Pearson's correlation coefficient, Mutual Information, Spearman's rank correlation coefficient and Euclidean distance are the four mostly used co-expression measures for constructing gene co-expression networks. Euclidean distance measures the geometric distance between two vectors, and so considers both the direction and the magnitude of the vectors of gene expression values. Mutual information measures how much knowing the expression levels of one gene reduces the uncertainty about the expression levels of another. Pearson’s correlation coefficient measures the tendency of two vectors to increase or decrease together, giving a measure of their overall correspondence. Spearman's rank correlation is the Pearson’s correlation calculated for the ranks of gene expression values in a gene expression vector.[2] Several other measures such as partial correlation,[7] regression,[8] and combination of partial correlation and mutual information[9] have also been used.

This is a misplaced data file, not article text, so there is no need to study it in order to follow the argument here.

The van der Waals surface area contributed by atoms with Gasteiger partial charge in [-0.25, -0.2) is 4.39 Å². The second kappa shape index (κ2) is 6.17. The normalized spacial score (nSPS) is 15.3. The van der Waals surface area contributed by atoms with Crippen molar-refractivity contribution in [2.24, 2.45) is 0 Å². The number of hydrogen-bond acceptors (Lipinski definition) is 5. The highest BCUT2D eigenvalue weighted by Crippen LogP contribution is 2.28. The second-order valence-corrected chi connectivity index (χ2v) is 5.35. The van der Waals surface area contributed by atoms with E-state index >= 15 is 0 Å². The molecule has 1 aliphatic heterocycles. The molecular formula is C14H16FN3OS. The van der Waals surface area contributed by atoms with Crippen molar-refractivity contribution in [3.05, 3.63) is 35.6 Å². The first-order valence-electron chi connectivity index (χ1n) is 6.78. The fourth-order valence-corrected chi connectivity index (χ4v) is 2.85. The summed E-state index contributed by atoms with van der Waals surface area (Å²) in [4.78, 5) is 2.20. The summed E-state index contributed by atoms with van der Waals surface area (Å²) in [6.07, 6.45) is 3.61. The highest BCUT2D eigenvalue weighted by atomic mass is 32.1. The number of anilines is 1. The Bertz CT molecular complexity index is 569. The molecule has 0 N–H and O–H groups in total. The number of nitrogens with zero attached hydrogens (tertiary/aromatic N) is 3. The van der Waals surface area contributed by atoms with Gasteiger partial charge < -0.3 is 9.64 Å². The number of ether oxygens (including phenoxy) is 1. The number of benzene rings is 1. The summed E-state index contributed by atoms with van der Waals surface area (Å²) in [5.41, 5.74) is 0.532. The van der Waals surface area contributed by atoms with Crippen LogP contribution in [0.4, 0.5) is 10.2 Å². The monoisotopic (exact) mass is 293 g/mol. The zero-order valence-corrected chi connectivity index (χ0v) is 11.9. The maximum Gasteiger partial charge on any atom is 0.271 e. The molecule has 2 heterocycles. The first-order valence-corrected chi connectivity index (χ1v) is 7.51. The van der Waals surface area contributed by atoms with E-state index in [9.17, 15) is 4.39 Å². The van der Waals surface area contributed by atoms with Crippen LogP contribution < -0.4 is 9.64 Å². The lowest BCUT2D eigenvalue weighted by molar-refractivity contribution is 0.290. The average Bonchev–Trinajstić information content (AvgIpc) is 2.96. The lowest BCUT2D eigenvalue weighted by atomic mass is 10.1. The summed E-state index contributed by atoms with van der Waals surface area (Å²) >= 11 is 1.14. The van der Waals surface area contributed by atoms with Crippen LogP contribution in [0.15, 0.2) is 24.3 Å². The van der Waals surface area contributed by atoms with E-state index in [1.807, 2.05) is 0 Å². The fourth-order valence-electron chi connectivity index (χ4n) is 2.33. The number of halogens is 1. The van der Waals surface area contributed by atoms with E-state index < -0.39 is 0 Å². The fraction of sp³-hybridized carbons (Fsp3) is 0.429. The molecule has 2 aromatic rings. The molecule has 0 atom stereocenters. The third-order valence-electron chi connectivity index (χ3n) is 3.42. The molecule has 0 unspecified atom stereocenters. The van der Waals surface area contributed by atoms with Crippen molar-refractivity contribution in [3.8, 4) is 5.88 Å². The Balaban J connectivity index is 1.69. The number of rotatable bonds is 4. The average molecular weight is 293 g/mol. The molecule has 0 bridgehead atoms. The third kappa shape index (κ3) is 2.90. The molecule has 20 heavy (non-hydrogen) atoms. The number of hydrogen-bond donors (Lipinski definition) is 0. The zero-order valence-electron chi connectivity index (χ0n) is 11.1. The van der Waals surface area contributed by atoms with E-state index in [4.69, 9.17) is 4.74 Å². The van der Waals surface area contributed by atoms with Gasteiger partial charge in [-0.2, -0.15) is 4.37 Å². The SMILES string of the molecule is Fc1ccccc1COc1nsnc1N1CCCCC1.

Each of these measures have their own advantages and disadvantages. The Euclidean distance is not appropriate when the absolute levels of functionally related genes are highly different. Furthermore, if two genes have consistently low expression levels but are otherwise randomly correlated, they might still appear close in Euclidean space.[2] One advantage to mutual information is that it can detect non-linear relationships; however this can turn into a disadvantage because of detecting sophisticated non-linear relationships which does not look biologically meaningful. In addition, for calculating mutual information one should estimate the distribution of the data which needs a large number of samples for a good estimate. Spearman’s rank correlation coefficient is more robust to outliers, but on the other hand it is less sensitive to expression values and in datasets with small number of samples may detect many false positives.